I have a Slingbox 350 on FiOS in the New York area and get a 4 Mbps+ stream at my vacation home (ping time ~100 ms).  However, I have another viewing location (ping time ~300 ms) where the rate drops to ~300 kbps.  I use some homebrew software to work around that problem.  I have a friend in California with Comcast and he can also get 4 Mbps+ from my Slingbox.

           

          When playing video in the Windows web-based player, hold the Ctrl key and left-click in the video window.  A statistics window will pop up, similar to the one below.  Make sure that Stream Type is TCP.  If not, fix that first.  For example, if at the Slingbox end your pfSense is behind Verizon's Actiontec router, you will need to port forward in both devices.  The default port is 5201, but yours might be different, given your complex network setup.  Is your Comcast modem a dumb bridge, or does it include a router function?  Of course, the pfSense at the viewing location must allow outbound TCP connections to the proper port.

           

          If your TCP streaming is still slow, do a test with Slingbox connected directly to a port on the Actiontec, and a PC connected directly to the Comcast modem (using a software firewall, of course, but be sure that the outbound connection is not blocked, by checking that Stream Type is TCP).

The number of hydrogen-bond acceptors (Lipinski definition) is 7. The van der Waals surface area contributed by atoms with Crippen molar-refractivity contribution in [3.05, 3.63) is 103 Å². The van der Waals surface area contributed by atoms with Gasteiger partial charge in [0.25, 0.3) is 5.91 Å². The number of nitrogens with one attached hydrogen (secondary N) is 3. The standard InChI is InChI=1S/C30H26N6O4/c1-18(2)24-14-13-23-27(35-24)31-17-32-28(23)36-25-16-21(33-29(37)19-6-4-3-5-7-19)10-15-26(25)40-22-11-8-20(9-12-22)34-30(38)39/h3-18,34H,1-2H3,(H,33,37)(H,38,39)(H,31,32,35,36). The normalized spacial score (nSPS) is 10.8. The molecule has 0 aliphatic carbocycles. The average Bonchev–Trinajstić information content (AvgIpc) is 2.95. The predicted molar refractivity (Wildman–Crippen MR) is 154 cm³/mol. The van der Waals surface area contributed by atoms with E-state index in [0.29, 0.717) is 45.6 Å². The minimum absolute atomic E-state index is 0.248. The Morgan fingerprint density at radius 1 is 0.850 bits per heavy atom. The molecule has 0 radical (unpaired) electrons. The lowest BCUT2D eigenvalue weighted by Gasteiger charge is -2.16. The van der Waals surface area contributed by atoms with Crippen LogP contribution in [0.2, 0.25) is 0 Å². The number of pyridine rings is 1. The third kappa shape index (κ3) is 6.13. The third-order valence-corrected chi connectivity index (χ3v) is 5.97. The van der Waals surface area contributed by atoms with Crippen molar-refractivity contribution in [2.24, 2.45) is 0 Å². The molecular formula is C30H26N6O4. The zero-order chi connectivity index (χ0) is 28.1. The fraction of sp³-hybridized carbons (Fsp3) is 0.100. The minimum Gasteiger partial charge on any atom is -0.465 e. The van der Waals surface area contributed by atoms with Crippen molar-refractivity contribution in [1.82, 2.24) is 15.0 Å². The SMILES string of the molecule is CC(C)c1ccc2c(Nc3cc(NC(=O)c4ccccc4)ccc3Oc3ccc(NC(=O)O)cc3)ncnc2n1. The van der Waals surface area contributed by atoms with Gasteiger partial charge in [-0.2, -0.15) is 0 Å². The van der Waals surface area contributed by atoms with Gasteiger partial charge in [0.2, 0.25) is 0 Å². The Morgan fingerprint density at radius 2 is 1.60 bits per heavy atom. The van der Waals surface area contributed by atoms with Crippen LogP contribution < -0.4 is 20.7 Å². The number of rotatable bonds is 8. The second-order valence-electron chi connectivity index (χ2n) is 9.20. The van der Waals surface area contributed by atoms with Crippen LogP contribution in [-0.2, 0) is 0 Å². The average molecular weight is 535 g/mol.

If that doesn't work well, either, connect to a friend's Slingbox or invite a friend to connect to yours, to see at which end the problem lies.

           

           

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            • Re: ISP Deliberately Throttling slingbox packets?
              DifferentDrummer

              Thanks for the tip. You were right, it is set to "RELAY".

               

              Apparently, I hadn't correctly port forwarded traffic to 5201 to my slingbox on my PfSense router. I've done so now remotely, but need to get back to my main house in order to power cycle my slingbox.

              Do you know if one needs to ALSO eneable UpNP? Or is correct port forwarding enough?

              And just to verify, do I only need to recycle the power on the slingbox? Or do I need to run a hard/real RESET procedure on it?